Professor Stephen Williams
Senior Principal Research Fellow
Professor, Director of Centre for Tropical Biodiversity and Climate Change (2006-present)
Principle Research Fellow (2005-2006)
Senior Research Fellow- Rainforest CRC (2002-2004)
ARC Research Fellow (1999-2002),
Post Doctoral Research Fellow – Rainforest CRC (1997-1999)
PhD awarded 1998.
+61 7 4781 5580
+61 7 4725 1570
Note: Please direct all student enquiries through the school Secretary.
Climate Change impacts on Tropical Biodiversity
Determinants of Biodiversity Patterns
Rainforest biogeography and evolution
Recent and Current Research Projects Include
I am currently the director of the Centre for Tropical Biodiversity & Climate Change Research (CTBCC), a multidisciplinary research centre aimed at understanding the patterns and processes underlying tropical biodiversity and the impacts that global climate change will have on the natural environment. The centre is an initiative supported by the James Cook University Research Advancement Program, Queensland Government Innovation Funds, Marine & Tropical Science Research Facility, Earthwatch Institute, National Geographic and the National Science Foundation (USA). My aim is to produce models explaining patterns of biodiversity and predicting climate change impacts that integrate ecology, biogeography, spatial modeling, population genetics and ecophysiology. Another primary aim of this research centre is to provide an environment for the training, supervision and nuture of young scientists to boost Queenslands skills and research capacity.
My research is primarily focused on increasing our understanding of the processes that determine spatial patterns of biodiversity, particularly within tropical rainforests. An important aspect of understanding the evolution and biodiversity of the Wet Tropics biota is the effects that historical climate changes have had in the past and this research forms another major component of the research within the CTBCC. Currently, my research centers on the impacts of climate change on tropical biodiversity and I am particularly interested in determining the relative vulnerability of the rainforest species and ecosystems and their potential for adapting to climate change.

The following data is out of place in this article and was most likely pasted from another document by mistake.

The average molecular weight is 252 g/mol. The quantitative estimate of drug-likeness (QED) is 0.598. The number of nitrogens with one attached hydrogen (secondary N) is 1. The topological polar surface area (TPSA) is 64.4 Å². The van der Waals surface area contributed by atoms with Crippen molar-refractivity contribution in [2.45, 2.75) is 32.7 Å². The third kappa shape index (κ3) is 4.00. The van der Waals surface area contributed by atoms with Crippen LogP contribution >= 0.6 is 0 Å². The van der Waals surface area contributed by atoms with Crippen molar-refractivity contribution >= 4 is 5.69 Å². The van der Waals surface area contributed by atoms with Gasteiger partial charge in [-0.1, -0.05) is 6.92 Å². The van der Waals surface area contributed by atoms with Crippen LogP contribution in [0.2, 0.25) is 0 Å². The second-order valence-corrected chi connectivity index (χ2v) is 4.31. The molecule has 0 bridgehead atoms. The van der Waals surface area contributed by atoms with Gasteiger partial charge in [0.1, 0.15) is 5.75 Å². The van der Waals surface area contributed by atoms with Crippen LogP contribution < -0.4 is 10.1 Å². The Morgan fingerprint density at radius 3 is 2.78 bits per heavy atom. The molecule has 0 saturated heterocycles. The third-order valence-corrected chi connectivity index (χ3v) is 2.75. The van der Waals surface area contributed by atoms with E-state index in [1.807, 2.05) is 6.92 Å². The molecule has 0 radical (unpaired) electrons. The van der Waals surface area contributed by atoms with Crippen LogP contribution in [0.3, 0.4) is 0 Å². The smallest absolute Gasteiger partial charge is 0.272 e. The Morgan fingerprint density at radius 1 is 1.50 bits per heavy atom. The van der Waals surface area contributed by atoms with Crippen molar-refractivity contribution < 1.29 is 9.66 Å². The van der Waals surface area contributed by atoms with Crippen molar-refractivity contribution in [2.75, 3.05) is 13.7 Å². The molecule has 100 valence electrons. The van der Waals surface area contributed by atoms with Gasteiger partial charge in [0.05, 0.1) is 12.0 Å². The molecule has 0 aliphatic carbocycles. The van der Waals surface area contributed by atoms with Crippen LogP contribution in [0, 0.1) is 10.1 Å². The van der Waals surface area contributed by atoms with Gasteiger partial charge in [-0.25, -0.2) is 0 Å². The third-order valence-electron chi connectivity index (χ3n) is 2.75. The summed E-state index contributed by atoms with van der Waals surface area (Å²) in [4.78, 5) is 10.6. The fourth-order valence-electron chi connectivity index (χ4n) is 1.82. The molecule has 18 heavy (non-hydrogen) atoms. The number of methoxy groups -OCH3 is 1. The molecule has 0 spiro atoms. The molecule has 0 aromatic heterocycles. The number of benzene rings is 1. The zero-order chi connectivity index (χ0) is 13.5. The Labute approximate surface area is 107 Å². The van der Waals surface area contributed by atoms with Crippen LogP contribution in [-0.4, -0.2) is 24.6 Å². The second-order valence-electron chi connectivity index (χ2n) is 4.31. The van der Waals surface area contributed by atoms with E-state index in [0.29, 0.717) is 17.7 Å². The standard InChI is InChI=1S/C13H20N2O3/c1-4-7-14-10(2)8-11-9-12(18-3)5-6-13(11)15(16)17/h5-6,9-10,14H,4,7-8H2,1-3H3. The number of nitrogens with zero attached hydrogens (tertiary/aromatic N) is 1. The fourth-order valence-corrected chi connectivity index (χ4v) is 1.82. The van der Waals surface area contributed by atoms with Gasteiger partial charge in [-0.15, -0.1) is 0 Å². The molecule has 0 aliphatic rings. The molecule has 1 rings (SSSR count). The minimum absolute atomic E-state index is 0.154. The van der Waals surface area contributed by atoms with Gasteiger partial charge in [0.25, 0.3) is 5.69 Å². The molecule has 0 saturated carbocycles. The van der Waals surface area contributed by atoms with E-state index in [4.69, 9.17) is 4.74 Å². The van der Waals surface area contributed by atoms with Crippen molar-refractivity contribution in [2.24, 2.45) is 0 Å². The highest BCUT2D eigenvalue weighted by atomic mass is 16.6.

All of my research has a strong focus on conservation biology aimed at providing the knowledge necessary to make informed decisions about the management of the natural resources of the region.
This research while originally concentrating on vertebrate species has now expanded to include invertebrates, plants and ecosystem processes such as net primary productivity, nutrient cycling and decomposition rates.
The current focus areas for this research is the Wet Tropics Bioregion, however, the geographic scope of the centre is now expanding to Cape York Peninsula, Eungella (inland from Mackay) and possibly Thailand.
Recent and Currently Supervised Projects
Current Post-Doctoral Fellows
Dr Luke Shoo: Potential rainforest refugia for tropical fauna with climate change.